Stephenson v. Bartlett, No. 1 CV 02885 (Superior Court, Johnston Co., May 31, 2002)
After the General Assembly enacted new House and Senate plans on May 17, Superior Court Judge Knox V. Jenkins threw them out and drew maps of his own. The court’s House plan was a modification of the one adopted by the General Assembly. The court’s Senate plan was a modification of one submitted to the court by the plaintiffs.
Stephenson v. Bartlett, No. 94PA02 (N.C. June 4, 2002)
The North Carolina Supreme Court denied the State’s request to stay enforcement of the Superior Court’s order and a motion to expedite hearing the State’s appeal. A hearing on the appeal was not likely until January, meaning that the 2002 election was likely to be run using the plans adopted by the Superior Court May 31, 2002.
Board of Elections v. United States, No. 02-1174 (D.D.C. June 27, 2002)
The complaint sought preclearance of both the North Carolina Supreme Court decision of April 30, 2002, in the Stephenson case and the interim plans adopted by the Superior Court May 31, 2002. In the complaint, the State took no position on whether the opinion in Stephenson or the interim plans should be precleared, but said that the federal court was the best forum to resolve those issues. On June 27, 2002, a three-judge court denied the State's motion for a temporary restraining order and preliminary injunction, saying there was no showing of irreparable harm, since the state court plan would not be implemented without Section 5 preclearance and the federal court for the Eastern District of North Carolina could further compress the election schedule to allow a second primary (presumably buying some time by having less than four weeks between the two primaries). The court declined to decide whether it had jurisdiction to issue the orders, saying that the federal court in two pending cases in the Eastern District of North Carolina, Sample v. Jenkins, No. 20-CV-383 (E.D.N.C. filed June 13, 2002) and Foreman v. Bartlett, No. 01-CV-166 (E.D.N.C. filed Nov. 13, 2001) would have authority to grant relief. The court noted that the Department of Justice would have a decision on the Section 5 submittals of the Stephenson case and the Jenkins plan by the week of July 8, 2002.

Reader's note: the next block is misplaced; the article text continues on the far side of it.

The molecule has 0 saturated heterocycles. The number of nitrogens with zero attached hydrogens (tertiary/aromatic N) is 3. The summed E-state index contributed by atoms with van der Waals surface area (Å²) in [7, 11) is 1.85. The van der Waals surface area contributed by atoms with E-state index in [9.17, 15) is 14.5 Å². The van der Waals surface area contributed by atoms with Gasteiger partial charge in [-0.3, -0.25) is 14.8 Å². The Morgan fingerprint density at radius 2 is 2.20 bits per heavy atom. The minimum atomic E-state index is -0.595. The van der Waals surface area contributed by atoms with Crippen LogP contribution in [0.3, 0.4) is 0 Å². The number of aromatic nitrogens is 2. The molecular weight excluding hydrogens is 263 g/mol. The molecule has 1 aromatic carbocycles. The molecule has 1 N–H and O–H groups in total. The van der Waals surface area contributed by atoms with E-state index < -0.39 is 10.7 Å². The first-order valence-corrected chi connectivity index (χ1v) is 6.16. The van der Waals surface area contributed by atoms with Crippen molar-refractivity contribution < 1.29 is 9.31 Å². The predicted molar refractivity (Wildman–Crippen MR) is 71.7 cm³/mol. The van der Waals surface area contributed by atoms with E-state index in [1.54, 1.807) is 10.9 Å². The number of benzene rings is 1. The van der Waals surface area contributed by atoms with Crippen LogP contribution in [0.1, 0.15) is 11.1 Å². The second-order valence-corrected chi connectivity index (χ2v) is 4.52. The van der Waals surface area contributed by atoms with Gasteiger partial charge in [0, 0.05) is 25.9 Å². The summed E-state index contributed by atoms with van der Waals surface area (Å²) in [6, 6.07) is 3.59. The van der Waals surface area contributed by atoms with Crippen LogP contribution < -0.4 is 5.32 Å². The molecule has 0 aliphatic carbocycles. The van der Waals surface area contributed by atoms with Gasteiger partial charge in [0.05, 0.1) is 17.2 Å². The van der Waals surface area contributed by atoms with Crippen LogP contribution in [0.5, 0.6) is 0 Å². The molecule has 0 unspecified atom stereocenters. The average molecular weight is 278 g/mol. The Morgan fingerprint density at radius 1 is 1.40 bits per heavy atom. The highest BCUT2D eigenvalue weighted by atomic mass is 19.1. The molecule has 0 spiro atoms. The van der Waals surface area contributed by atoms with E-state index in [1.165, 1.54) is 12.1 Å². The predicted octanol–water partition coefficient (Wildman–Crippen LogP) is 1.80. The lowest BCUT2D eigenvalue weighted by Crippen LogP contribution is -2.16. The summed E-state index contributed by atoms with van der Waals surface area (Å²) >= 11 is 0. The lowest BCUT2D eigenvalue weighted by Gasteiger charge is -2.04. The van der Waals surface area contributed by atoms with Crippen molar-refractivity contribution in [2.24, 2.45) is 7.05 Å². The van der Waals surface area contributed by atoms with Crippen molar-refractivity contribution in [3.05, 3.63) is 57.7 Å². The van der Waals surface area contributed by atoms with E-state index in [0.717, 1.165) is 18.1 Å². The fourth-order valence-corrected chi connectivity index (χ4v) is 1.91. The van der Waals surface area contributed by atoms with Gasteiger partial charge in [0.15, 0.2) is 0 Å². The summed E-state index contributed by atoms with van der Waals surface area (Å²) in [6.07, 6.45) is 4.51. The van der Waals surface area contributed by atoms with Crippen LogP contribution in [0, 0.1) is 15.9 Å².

Sample v Jenkins, No. 20-CV-383 , (E.D. N.C. July 2, 2002)
A three-judge court unanimously denied the State’s motion for a preliminary injunction to conduct the 2002 state legislative election under the precleared legislatively-enacted 2001 plan, rather than an interim state court ordered plan that was still pending Section 5 preclearance at the Department of Justice.
On July 12, 2002, the Department of Justice precleared both the new interpretation of the North Carolina constitutional requirement to preserve whole counties announced in the Stephenson decision and the new legislative districts drawn by Judge Jenkins.
Stephenson v. Bartlett (Stephenson II), No. 94PA02-2, 357 N.C. 301, 582 S.E.2d 247 (July 16, 2003)